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Utah AFL-CIO Opposes Fast-Track of TPP Trade Agreement

PHOTO: Utah Sen. Orrin Hatch is among those in Congress seeking to fast-track the Trans-Pacific Partnership trade agreement, although labor groups say it would allow companies to take more jobs offshore. Photo courtesy U.S. Congress.

PHOTO: Utah Sen. Orrin Hatch is among those in Congress seeking to fast-track the Trans-Pacific Partnership trade agreement, although labor groups say it would allow companies to take more jobs offshore. Photo courtesy U.S. Congress.


January 15, 2014

SALT LAKE CITY - The Utah AFL-CIO is opposing a bill in Congress that could fast-track the Trans-Pacific Partnership trade agreement.

Sen. Orrin Hatch, R-Utah, is among the sponsors of the "Bipartisan Congressional Trade Priorities Act of 2014," which could expedite passage of the controversial TPP.

Utah AFL-CIO president Dale Cox said the trade agreement would lead to more off-shoring of U.S. manufacturing jobs as companies take advantage of lower wages in other nations.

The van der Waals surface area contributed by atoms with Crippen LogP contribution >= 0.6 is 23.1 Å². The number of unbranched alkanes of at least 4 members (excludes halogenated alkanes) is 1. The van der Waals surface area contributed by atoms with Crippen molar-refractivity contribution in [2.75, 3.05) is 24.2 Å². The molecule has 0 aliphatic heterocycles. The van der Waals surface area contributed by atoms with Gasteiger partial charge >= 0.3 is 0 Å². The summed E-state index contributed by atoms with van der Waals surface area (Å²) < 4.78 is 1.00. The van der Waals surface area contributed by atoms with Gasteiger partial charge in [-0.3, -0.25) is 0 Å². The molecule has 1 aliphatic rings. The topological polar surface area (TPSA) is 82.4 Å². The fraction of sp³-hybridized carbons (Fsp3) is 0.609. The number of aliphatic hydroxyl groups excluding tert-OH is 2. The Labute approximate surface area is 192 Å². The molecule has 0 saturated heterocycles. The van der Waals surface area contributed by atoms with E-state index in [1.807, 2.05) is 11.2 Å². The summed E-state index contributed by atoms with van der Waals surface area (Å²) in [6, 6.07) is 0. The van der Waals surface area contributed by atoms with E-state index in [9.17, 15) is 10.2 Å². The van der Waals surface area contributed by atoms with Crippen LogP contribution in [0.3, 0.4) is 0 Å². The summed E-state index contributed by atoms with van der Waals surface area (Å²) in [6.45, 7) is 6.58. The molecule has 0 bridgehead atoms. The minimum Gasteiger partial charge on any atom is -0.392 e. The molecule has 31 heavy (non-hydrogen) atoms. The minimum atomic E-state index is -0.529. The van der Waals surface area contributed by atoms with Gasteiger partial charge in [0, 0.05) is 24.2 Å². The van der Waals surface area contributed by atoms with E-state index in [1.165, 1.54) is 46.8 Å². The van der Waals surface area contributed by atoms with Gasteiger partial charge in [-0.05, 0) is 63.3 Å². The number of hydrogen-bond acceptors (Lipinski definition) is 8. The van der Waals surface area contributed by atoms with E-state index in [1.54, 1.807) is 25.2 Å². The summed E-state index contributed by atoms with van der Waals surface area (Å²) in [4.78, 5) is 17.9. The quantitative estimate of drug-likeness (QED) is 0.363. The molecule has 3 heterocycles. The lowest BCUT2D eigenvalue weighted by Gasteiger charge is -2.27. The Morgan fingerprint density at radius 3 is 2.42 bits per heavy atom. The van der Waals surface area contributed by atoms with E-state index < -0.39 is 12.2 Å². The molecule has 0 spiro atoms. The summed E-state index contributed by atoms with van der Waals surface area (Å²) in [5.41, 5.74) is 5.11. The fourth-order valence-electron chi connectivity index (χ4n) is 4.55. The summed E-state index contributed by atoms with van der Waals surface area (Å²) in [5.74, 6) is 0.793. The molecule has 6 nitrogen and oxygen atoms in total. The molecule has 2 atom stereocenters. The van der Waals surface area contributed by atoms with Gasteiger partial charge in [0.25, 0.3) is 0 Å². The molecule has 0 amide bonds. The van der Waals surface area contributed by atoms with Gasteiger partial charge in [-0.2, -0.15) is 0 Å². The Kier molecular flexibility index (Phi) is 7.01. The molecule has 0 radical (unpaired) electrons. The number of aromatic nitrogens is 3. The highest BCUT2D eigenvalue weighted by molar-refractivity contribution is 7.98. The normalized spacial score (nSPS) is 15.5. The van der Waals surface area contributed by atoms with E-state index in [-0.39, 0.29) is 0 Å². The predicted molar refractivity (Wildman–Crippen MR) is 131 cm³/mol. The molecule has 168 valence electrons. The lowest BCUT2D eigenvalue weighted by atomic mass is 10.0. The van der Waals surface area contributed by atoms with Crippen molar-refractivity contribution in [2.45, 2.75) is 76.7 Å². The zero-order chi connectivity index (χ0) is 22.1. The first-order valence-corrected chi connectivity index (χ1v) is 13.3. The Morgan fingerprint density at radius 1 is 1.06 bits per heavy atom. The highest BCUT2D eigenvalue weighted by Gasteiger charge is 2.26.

"It's another way to either erode the wage and benefit package here in our nation that the middle class has fought for, or offshore the jobs," Cox said. "Those are the options."

The Trans-Pacific Partnership includes Canada, Mexico, Japan and several other nations. Hatch said the deal would "help American businesses, workers, farmers and ranchers by giving them greater access to overseas markets."

Very few people know what's in the TPP, Cox said, because the negotiations are carried out in relative secrecy. He said the North American Free Trade Agreement and other big trade deals already have caused a major downsizing of U.S. manufacturing jobs.

"Just about any industry you want to look at has been negatively affected by these trade agreements," he said, "because there aren't enough protections for our workers and our corporations."

The Trans-Pacific Partnership has yet to be finalized, but is in the latter stages of negotiation.

The full text of the bill, which is more than 100 pages long, is online at finance.senate.gov.

Troy Wilde, Public News Service - UT
 

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